The End of the Semester, Again.
(End of the semester boat ride)
I would like to say that when I started writing this blog, I did not really know where I was going with it. I like to write and knew that some people close to me said they wanted to read about my travels, but I also knew that when I write I often give a lot of detail. This can be a good thing and a bad thing. A good thing in that those who choose to read my blog get a better picture of what see, or can better understand what I am experiencing, but bad in that each post ends up being a little longer, and then I don’t get around to writing some other posts because I run out of time. That has definitely happened since I started writing this blog, and despite my attempts to try to stay caught up, I still fall behind and have to jump to the next part because I can never catch up. So here I am again, skipping over months of my experience abroad and jumping to the next part of my blog.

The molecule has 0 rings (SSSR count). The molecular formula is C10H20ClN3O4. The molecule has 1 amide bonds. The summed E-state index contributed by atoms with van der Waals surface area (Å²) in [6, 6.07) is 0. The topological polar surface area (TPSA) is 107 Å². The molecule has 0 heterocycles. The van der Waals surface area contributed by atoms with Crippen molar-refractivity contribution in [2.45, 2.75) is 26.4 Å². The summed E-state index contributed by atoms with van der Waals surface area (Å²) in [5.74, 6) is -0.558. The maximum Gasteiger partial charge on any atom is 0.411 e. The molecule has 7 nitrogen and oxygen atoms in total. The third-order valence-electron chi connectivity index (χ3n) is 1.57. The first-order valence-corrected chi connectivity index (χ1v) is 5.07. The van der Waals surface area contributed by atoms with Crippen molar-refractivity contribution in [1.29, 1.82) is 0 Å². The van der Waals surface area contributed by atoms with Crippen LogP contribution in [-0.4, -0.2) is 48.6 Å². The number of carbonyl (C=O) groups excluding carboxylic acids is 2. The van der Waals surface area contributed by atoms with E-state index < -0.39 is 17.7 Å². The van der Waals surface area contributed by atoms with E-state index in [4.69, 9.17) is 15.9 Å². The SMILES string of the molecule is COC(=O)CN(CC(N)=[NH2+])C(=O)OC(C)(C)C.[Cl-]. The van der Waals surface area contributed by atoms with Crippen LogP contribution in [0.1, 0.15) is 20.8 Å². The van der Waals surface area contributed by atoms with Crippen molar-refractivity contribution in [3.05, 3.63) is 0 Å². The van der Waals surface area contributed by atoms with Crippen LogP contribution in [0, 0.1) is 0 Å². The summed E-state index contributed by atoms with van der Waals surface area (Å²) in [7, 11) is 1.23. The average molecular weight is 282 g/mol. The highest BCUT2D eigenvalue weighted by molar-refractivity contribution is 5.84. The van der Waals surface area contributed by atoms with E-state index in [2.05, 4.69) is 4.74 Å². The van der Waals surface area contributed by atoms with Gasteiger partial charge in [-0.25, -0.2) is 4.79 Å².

(They fed us little appetizers and champagne)
(Smolnii in the distance)
My second semester abroad ended on May 15th, but today is actually May 31st. I wanted to write about my last few days in Russia going into my summer travels. Although I have spent most of my time in Russia this year, I have not written a lot about Russia, because that is when I am in class, and tired and out of time.
(Peter and Paul’s fortress in the distance)
I think first I will give a little bit of background on what I did this last semester in Russia concerning academics, since that is the reason I am abroad in the first place, to study. This last semester in Russia I took five classes again. Usually in the program that I chose to participate in, people only take four classes their second semester in Russia. I don’t know why my program is set up like that, but I suppose they have their reasons.
(Inside the boat)
(Coming to an end)
Before I realized the situation I was in this semester, I decided to pursue that fifth class because the idea of taking any less than 16 credits in one semester seems kind of ridiculous to me (with four classes I would have only been taking 14 credits), but more importantly I thought that more class time exposure to the language would help me in the long run. So, as the semester started I sought out approval from both my study abroad office back home as well as my study abroad program.
(It is tradition to let all of the balloons go)
(Even though it is not so great for the creatures of the earth)